If you're an accountant or professional adviser, take note. The recent decision in Fair Work Ombudsman v Blue Impression Pty Ltd & Ors [2017] FCCA 810 has put accountants and professional advisers on notice that they too can be found liable for their clients' breaches of the Fair Work Act 2009 (Cth) (FW Act).

In a case described by the Fair Work Ombudsman as "the first time the agency has initiated proceedings against an accountant for allegedly knowingly being involved in contraventions of workplace law," Judge John O'Sullivan found Melbourne accounting firm EZY Accounting 123 Pty Limited (EZY Accounting) liable as an accessory for the underpayment of award-related entitlements of certain employees at a business to which it provided payroll services - Blue Impression Pty Limited (Blue Impression). In other words, the Federal Circuit Court found that EZY Accounting, together with its client, had contravened the relevant modern award.

EZY Accounting argued that it was not liable for Blue Impression's breaches, including because:

  • EZY Accounting had no knowledge of the underpayments;
  • EZY Accounting had no knowledge of the terms of the relevant modern award;
  • EZY Accounting's role as a service provider was limited to certain bookkeeping services and data entry; and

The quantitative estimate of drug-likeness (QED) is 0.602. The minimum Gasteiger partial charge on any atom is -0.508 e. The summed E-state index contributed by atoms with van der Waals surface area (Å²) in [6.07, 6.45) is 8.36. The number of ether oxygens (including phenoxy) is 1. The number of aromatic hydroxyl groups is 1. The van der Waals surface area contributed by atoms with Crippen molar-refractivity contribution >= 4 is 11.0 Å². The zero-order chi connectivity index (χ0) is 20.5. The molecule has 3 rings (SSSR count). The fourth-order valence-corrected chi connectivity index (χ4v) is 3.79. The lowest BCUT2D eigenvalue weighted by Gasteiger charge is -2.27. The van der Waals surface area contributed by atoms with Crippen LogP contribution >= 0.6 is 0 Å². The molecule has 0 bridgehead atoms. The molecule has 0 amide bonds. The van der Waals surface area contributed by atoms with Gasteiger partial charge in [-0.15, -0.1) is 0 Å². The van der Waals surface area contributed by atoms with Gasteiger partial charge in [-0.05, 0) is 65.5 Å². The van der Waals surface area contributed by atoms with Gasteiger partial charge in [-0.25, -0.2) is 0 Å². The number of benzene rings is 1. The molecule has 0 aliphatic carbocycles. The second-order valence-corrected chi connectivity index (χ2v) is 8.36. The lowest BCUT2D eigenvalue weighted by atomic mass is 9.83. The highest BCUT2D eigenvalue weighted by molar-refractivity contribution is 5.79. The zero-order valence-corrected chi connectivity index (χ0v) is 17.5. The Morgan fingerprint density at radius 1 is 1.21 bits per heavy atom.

• Blue Impression's compliance with the law was otherwise outside EZY Accounting's professional expertise and the scope of EZY Accounting's engagement.

Despite the arguments put forward by EZY Accounting, the Court found that:

  • EZY Accounting was well aware of the minimum payment obligations of Blue Impression and that EZY Accounting's MYOB payroll system was underpaying Blue Impression employees, including because of a separate Fair Work Ombudsman audit of Blue Impression in 2014; and
  • by failing to make inquiries and by persisting with the MYOB payroll system that had provided for incorrect award rates of pay, EZY Accounting had engaged in "willful blindness" and had "deliberately shut its eyes" to the issue of underpaying employees.

The Court is yet to make a determination on the penalties to be handed down. EZY Accounting could face fines of up to $54,000 per contravention, while individuals within EZY Accounting could face fines of up to $10,800 per contravention.

Key Takeaways

  • This case is one of a number of cases evidencing the Fair Work Ombudsman's recent crackdown on third party accessories, such as professional advisers, who may be involved in the underpayment of their clients' employees.
  • Professional advisers must ensure they remain up-to-date with changes in workplace law, including to the FW Act and the modern award.
  • Professional advisers can no longer put their head in the sand and argue that workplace law is outside their expertise and that they only perform data entry roles.